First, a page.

Edge computing keeps 5G in the fast lane and on the pulse

Telesurgery and next-generation vehicle management are two headline applications, but edge computing solutions can enable many more use cases in combination with 5G networks.
17 August 2022

High-speed data traffic: 5G infrastructure at BMW Brilliance production facilities allows large quantities of data to be transferred within a very short space of time – thanks to the integration of local high-performance computing elements. Image credit: BMW Group.

One of the big plus points for 5G telecoms is low latency. Improving the time taken for devices to respond to each other over cellphone networks makes streaming services more enjoyable for customers. But movie and sports fans wanting to watch high-definition broadcasts on the go aren’t the only winners. Low latency 5G networks pave the way for other interesting use cases too, such as the roll out of roadside infrastructure for advanced driver assistance systems (the ultimate example being autonomous vehicles) and remote robotic surgery, which promises to be a game-changer in healthcare.

Heads up

To put things in perspective, it’s worth looking at where network performance stands today. Analytics provider RootMetrics has been busy carrying out 642,296 tests and driving 26,607 miles to measure the UK’s mobile network, as part of its ongoing analysis (which also includes reporting across the US, Canada, various European countries, and more). And in its latest 2022 mobile performance update, the firm found that 5G latency in the UK currently stands at ‘a little over 40ms’ – noting that the transition from 4G LTE to standalone 5G is by no means complete. Leading the way, however, is South Korea – with commercial 5G networks in the capital Seoul posting latency performance as low as 20 ms, again according to RootMetrics’ analysis.

Anything under 50 ms is good news for gaming on cloud platforms or streaming HD video, but 5G promises more – much more – with a theoretical latency of just 1 ms. And to do this requires some clever deployment of edge computing at mobile base stations – the cell towers that user equipment such as smartphones and other devices communicate with. Mobile edge computing, sometimes known as multi-access edge computing, shortens the journey between the user equipment and the compute used to perform data processing. And while some data may need to traverse into central cloud resources, the hardware at the edge can do much of the heavy lifting so that use cases demanding a fast response run seamlessly.

No delays

It’s a much more efficient architecture than packing additional processing power in user equipment, which would drive up cost and either shorten battery life or require larger power packs (adding more expense and bulk to the final product). Instead, lightweight mobiles can pack a powerfully dynamic punch by leaning on nearby multi-access computing. The arrangement also means that sensing products can be kept small – for example, units mounted on vehicles. In this scenario, devices could transmit their data to local roadside edge-nodes where the information would be interpreted quickly and relayed to other vehicles or traffic monitoring systems. And, thanks to the low-latency transmission, road users are kept in the picture at all times, and their positions tracked safely even at high speeds.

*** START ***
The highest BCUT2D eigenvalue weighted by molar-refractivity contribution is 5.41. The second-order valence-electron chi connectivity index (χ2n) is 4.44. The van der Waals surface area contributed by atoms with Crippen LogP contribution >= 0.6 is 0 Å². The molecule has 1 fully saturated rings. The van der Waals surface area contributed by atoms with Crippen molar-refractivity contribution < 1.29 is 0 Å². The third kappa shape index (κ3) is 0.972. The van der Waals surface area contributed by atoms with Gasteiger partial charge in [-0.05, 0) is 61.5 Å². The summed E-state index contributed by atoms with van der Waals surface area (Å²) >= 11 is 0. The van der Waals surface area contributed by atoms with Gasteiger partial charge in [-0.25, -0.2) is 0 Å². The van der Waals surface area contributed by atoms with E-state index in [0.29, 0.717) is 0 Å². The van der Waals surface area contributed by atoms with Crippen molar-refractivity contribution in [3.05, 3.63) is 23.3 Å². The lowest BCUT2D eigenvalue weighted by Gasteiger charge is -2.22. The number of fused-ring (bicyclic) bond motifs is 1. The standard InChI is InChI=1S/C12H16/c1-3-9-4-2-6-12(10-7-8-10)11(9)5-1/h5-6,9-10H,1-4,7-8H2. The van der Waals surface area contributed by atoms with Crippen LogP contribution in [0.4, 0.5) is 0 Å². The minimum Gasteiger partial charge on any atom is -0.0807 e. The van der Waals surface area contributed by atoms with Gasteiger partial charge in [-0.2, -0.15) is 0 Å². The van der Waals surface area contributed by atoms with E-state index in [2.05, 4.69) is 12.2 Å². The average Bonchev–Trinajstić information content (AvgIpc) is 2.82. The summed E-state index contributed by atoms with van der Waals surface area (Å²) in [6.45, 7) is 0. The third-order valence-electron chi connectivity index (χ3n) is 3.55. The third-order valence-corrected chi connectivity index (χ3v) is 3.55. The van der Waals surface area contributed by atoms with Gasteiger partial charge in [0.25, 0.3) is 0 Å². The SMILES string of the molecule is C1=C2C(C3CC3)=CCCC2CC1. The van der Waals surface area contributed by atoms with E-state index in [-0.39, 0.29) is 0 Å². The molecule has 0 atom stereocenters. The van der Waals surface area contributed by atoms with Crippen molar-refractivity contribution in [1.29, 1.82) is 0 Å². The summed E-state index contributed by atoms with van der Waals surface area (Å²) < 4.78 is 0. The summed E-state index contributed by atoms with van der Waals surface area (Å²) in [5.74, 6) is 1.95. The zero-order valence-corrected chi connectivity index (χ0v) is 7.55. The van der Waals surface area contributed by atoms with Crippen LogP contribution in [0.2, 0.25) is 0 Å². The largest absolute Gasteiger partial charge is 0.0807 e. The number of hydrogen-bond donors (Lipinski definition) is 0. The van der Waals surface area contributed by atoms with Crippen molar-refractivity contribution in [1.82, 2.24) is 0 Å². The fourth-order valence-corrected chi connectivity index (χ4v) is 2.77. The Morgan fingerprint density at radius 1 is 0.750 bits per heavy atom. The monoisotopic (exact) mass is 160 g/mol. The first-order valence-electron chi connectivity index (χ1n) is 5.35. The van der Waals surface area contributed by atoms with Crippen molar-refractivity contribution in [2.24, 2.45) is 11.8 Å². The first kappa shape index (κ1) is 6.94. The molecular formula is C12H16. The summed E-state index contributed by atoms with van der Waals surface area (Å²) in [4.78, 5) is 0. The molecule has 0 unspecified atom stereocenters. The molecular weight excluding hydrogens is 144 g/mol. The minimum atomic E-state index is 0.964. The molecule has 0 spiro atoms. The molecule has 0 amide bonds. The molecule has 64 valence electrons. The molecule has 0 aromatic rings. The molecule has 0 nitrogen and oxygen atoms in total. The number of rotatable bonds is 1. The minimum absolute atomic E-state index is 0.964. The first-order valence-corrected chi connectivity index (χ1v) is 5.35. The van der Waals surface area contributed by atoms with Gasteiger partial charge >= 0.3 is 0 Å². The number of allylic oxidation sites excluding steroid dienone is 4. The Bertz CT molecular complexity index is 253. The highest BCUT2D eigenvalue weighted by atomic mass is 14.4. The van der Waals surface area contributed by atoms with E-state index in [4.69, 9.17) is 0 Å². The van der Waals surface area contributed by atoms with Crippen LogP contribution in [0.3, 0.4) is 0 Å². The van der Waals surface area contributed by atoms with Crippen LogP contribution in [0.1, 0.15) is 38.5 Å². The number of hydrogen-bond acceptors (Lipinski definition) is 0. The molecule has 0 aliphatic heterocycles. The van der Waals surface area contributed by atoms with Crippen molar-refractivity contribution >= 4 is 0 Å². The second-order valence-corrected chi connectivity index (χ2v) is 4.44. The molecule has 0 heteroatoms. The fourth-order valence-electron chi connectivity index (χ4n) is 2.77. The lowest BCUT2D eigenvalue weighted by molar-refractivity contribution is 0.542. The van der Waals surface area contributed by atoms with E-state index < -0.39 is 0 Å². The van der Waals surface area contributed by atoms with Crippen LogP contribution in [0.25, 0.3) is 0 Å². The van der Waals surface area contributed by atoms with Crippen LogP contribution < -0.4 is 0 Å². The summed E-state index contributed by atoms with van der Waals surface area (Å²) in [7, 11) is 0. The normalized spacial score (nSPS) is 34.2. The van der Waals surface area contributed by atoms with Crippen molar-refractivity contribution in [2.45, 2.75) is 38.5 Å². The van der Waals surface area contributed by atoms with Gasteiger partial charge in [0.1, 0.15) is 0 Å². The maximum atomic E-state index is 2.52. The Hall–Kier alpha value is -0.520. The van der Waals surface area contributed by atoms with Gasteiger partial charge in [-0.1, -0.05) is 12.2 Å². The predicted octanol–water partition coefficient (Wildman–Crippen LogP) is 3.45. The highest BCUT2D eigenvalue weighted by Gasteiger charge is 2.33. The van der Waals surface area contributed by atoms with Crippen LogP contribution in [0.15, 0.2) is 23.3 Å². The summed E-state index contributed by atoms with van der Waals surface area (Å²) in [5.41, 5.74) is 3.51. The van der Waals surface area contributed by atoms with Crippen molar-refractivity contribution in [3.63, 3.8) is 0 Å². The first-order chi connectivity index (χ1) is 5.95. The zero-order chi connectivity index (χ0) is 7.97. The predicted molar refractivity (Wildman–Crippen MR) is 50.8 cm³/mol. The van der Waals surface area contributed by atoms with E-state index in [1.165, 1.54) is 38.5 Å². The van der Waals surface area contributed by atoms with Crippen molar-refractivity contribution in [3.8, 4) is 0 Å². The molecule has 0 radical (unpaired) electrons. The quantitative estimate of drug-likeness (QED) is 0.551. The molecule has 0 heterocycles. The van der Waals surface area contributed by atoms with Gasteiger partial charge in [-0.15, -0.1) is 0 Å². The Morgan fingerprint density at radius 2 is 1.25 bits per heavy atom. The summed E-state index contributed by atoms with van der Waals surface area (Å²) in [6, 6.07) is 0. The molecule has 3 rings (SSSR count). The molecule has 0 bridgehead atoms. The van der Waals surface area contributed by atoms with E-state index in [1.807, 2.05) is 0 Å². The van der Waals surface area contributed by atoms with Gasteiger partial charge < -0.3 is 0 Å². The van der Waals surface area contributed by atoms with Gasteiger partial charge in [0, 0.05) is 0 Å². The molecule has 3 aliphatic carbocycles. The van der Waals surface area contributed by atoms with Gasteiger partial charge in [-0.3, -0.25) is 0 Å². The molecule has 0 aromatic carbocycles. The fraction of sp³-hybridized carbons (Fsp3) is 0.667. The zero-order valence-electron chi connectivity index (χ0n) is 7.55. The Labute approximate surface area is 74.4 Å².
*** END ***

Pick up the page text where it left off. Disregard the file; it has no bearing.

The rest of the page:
Another application requiring fast response times is remote surgery. Reporting on Vodafone Italy’s 5G Open Lab in Milan, Sabrina Baggioni – the division’s 5G Program Director – shares examples not just of a surgeon performing a medical procedure (in this case on a synthetic larynx model) remotely over a 5G network, but also of 5G connected ambulances in the city and hi-tech prospects for looking after patients in their own homes. Other vendors have been exploring the healthcare space too, in early-stage trials.

Back in 2019, Huawei teamed up with doctors at a university hospital in China together with automation experts from Suzhou Kangduo Robot Company to demonstrate that a 60 minute surgical procedure could be performed successfully over its network. According to the report, the surgical wounds were neat – a sign that the fidelity of the system was good. And, evaluating the performance of the test setup, the surgeon noted that their 5G experience was similar to the data responsiveness found when using an optical fibre link.

Beyond the delivery of telesurgery, other heathcare-related applications driving the development of edge-powered 5G include remote monitoring and diagnostics enabled through patient wearables – for example, to service the home care use cases mentioned by Vodafone’s Baggioni. For hospitals, the 5G networks would also help with asset tracking, infrastructure monitoring, and data-intensive tasks such as the transfer and computer-aided interpretation of medical images.

And there’s more

Edge computing can be applied elsewhere too – for example, by aggregating data gathered from hundreds of sensors to help power AI-assisted predictive maintenance in data centers, manufacturing plants, and other industrial facilities. And solutions don’t just have to share space with other users on public telco services – customers have the option of private 5G networks instead. A survey commissioned by Accedian – a provider of network monitoring solutions with its headquarters in Montreal, Canada – found that 75% of large healthcare enterprises plan to deploy private 5G networks by 2024. In the majority of cases, this will be based on a network slice made available by mobile network providers, with around a third (based on the survey’s results) choosing a hybrid on-prem/service provider solution, and the remainder opting for their own fully-dedicated 5G deployment.